OK God, I get it. I get that you’re in charge. You’re just in charge of it all, aren’t you? In charge, all-knowing, always there.
You were there when Mike and I announced our separation right here on Kveller. You were there when my get was signed and Mike handed it to me in my open hands. You were there when my car accident happened and when my hand was so hurt, and you watched over me during my surgery in the ER. You were there when I woke up and asked for my children, and you were there when I had surgery again this summer. You were there when my ex brought my kids to see me for the first time after surgery, and you were there with us in shul this Rosh Hashanah and Yom Kippur: me and my ex and our kids, davening (praying) together. You were there for all of it.
You’re in charge. You give. And apparently you take away, too. But even your taking is giving; this much I have learned to be true in these past two years.
Here’s one I want to give back to You, though: plunging the toilet.
I’m not trying to be funny, but I suppose it is funny.
I come from a traditional home where women do certain things and men do other things, and those things don’t change and don’t need to. Women cook and clean and tend to the children and complain about those things but also love those things, and men take out the trash and get gas for the car and balance the checkbook because that’s “men’s work.”
Yes, I sort of grew up like it was the 1940s. I know it’s weird because I was actually raised in the 1970s, but that’s just how I was raised, and my parents have been married and functioning like this for over 50 years. It seems to work fine for them. It’s what I know.
Although I am albeit more “experienced” than my mother in things like banking and pumping my own gas and such, I don’t want to plunge the toilet, God. I know it has to happen. My kids think the plunger is the funniest, most awesomest weird thing that exists, and they literally took a video of me plunging the toilet after a certain small person used WAY TOO MUCH toilet paper in his exuberance of wiping his own tush last weekend.
I love being a mom and all, but God, not like this. I didn’t want this. I didn’t plan to be divorced, and You in Your infinite wisdom obviously knew, but I know–it’s not like You could have given me a heads up about it or anything; I just had to have it all happen to me like this. All of it. Like this.
While we’re at it, I want You to know, God, that I didn’t want to take my car to the mechanic and have him tell me it’s $500 for something I later found out costs $150. I didn’t want to take the trash out every blessed week. I really didn’t ever imagine I’d be living alone with two children at 38. I didn’t want that.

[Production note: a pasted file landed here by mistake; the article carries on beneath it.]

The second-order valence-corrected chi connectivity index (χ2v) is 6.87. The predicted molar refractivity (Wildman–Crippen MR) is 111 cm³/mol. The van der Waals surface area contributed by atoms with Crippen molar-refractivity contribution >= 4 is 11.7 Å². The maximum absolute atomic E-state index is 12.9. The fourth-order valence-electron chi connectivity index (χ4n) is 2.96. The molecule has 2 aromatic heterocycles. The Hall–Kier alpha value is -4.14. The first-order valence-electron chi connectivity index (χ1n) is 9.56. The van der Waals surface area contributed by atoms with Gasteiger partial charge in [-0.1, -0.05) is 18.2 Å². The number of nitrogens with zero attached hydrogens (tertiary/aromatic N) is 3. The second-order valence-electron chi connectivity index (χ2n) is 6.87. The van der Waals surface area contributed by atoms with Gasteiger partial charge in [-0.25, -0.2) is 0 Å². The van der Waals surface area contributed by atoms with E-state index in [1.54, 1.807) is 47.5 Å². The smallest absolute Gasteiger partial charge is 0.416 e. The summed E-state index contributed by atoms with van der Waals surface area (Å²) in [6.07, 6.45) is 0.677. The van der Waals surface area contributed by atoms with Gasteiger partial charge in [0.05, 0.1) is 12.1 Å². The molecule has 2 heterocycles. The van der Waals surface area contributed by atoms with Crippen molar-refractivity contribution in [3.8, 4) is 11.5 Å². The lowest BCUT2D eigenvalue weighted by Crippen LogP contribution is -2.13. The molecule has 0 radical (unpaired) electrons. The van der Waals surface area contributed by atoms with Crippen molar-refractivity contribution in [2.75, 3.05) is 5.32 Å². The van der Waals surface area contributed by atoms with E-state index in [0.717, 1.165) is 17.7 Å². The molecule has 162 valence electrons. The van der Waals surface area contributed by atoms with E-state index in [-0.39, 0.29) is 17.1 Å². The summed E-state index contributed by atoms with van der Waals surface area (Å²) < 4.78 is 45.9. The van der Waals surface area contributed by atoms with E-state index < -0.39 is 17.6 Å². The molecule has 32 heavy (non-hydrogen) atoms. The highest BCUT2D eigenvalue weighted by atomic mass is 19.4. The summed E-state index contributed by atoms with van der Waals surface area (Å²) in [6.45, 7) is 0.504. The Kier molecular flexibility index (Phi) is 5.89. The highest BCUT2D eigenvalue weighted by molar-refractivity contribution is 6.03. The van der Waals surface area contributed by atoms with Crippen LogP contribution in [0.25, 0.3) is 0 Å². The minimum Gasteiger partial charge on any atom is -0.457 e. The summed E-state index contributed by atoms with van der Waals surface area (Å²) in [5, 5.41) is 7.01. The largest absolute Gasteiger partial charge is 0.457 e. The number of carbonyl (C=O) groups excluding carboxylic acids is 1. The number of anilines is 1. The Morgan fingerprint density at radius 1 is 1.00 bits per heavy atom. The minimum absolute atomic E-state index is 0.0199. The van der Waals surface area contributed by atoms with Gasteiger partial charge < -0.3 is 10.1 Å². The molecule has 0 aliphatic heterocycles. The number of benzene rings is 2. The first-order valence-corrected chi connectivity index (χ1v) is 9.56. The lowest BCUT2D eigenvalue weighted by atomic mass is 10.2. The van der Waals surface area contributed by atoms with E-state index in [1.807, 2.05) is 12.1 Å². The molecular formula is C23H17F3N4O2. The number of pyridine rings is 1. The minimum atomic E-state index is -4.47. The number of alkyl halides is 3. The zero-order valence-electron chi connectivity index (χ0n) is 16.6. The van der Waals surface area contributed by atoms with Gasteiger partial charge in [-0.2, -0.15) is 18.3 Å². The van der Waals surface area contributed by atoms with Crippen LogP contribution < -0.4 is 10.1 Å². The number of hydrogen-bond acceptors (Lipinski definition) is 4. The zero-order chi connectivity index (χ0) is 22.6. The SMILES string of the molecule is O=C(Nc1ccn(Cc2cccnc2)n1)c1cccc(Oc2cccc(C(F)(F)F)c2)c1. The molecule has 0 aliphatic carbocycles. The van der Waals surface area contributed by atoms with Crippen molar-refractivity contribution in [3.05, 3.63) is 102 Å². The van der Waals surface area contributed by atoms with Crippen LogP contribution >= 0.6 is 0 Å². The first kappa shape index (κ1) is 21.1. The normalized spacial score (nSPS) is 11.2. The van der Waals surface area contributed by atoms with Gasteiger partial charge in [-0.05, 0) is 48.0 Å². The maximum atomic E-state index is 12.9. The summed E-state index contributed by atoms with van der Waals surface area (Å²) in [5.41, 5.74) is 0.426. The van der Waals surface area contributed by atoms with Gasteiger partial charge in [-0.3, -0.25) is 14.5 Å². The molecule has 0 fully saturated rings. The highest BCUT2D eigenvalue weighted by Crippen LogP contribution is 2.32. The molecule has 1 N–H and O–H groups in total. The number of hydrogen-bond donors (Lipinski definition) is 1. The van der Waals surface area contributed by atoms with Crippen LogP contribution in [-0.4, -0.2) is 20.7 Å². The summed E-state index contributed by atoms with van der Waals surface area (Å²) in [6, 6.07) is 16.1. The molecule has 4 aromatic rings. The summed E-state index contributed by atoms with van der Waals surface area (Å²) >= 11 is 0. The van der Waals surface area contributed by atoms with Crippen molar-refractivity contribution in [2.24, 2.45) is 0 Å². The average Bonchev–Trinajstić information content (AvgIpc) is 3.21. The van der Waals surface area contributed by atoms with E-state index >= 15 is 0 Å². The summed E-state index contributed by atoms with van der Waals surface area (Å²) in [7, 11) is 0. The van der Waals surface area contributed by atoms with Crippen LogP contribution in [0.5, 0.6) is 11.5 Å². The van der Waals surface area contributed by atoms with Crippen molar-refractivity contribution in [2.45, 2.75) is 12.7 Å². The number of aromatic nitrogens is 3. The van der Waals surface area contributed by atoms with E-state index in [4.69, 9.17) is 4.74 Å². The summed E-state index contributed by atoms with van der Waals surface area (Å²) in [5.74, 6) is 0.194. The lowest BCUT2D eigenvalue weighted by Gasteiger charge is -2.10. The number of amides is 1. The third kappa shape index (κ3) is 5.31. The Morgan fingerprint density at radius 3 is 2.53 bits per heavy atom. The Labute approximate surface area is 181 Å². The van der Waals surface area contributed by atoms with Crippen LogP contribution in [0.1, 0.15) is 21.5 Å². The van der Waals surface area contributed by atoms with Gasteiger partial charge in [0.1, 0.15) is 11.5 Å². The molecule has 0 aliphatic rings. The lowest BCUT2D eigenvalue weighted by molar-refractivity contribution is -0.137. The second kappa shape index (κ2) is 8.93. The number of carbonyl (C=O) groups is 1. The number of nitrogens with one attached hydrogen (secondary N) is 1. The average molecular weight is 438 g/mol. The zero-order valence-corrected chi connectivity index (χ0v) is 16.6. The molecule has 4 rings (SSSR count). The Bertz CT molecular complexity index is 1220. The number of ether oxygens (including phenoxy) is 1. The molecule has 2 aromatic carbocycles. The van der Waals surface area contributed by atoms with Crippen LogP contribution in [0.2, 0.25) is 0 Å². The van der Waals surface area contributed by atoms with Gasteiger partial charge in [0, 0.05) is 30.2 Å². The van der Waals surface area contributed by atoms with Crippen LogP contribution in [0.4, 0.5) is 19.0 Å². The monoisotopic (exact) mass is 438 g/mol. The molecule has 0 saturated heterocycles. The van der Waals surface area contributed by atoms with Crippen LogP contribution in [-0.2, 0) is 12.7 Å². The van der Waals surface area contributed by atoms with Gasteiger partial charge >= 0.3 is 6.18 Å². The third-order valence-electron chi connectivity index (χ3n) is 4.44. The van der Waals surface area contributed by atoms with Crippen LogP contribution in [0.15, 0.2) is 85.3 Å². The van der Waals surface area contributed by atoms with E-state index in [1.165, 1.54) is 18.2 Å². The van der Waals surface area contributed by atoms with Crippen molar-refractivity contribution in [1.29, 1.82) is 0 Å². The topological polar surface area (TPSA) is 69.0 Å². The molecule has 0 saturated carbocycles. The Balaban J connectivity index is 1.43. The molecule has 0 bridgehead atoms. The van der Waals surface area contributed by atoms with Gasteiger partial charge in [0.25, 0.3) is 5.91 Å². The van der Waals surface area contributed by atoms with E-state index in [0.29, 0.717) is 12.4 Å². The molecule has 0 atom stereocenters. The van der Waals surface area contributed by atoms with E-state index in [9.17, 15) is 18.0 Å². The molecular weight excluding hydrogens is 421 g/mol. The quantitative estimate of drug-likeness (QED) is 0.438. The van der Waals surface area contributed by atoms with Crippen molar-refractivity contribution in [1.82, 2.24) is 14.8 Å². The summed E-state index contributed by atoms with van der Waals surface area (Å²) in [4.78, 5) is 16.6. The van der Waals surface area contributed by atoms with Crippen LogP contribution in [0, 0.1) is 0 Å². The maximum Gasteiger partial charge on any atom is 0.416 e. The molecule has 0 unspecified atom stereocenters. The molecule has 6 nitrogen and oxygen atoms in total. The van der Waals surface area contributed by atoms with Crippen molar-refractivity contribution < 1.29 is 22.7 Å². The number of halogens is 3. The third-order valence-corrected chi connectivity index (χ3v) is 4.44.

In Your wisdom, You see all. You know my derech (path), even if I think my derech is looking pretty darn crooked. I want it straight. You believe its crookedness is for good, but it feels bad sometimes. I worry it might not ever straighten out. As I stare down the path, it’s like being on a hike in a deep canyon, with every curve in the path obstructed by brush, so I don’t know what’s coming next. I can see small stretches of light and goodness and golden bliss, but beyond that curve right there, I see nothing. It might be more of the same; it might be darkness and despair. I don’t know. I can’t see.
So, God: Thank You for seeing when I don’t. Thank You for giving me the strength to plunge the toilet, the sense of humor to laugh through it, and the faith that someday I won’t be sad when I have to plunge the toilet, wondering why You have decided that this is my derech.
People tell me I should get married. That would solve this plunging problem and countless more problems, they say. But no matter if I marry again or don’t, I have to become OK with plunging the toilet. I don’t want that tension I am experiencing lifted from me. Not yet; not when I still have more learning to do. The goal would be to not be sad when I consider that I have to plunge the toilet. The sadness is not because it involves removing feces and paper forcibly from the tiny hole that is the toilet. The sadness happens because it’s uncertain and new and weird.
This is the derech You have set me on, and I will walk it forever. I will take the car accident and the surgeries and the divorce and the children asking why they have to go back and forth to two homes, and I will take the toilet plunging and I will take the loneliness and I will also take the uncertainty.
Because with all of those things comes the one thing You have also left me with, which is stronger than all of that: hope.